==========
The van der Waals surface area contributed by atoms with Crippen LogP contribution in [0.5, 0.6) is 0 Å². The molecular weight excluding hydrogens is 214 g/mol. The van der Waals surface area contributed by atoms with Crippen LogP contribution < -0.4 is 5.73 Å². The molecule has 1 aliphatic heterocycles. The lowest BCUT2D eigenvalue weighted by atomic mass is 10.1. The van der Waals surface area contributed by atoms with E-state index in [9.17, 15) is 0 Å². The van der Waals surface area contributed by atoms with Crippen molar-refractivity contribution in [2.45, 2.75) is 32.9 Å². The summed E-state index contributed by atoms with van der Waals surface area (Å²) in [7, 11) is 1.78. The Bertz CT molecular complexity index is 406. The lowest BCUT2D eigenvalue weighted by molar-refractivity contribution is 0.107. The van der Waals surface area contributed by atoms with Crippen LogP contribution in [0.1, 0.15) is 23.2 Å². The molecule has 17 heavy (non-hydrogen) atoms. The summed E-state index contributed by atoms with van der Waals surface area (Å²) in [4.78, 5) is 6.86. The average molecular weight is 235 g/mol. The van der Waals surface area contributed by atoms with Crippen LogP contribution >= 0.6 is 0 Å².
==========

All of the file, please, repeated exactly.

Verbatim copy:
The van der Waals surface area contributed by atoms with Crippen LogP contribution in [0.5, 0.6) is 0 Å². The molecular weight excluding hydrogens is 214 g/mol. The van der Waals surface area contributed by atoms with Crippen LogP contribution < -0.4 is 5.73 Å². The molecule has 1 aliphatic heterocycles. The lowest BCUT2D eigenvalue weighted by atomic mass is 10.1. The van der Waals surface area contributed by atoms with E-state index in [9.17, 15) is 0 Å². The van der Waals surface area contributed by atoms with Crippen molar-refractivity contribution in [2.45, 2.75) is 32.9 Å². The summed E-state index contributed by atoms with van der Waals surface area (Å²) in [7, 11) is 1.78. The Bertz CT molecular complexity index is 406. The lowest BCUT2D eigenvalue weighted by molar-refractivity contribution is 0.107. The van der Waals surface area contributed by atoms with Crippen LogP contribution in [0.1, 0.15) is 23.2 Å². The molecule has 17 heavy (non-hydrogen) atoms. The summed E-state index contributed by atoms with van der Waals surface area (Å²) in [4.78, 5) is 6.86. The average molecular weight is 235 g/mol. The van der Waals surface area contributed by atoms with Crippen LogP contribution >= 0.6 is 0 Å².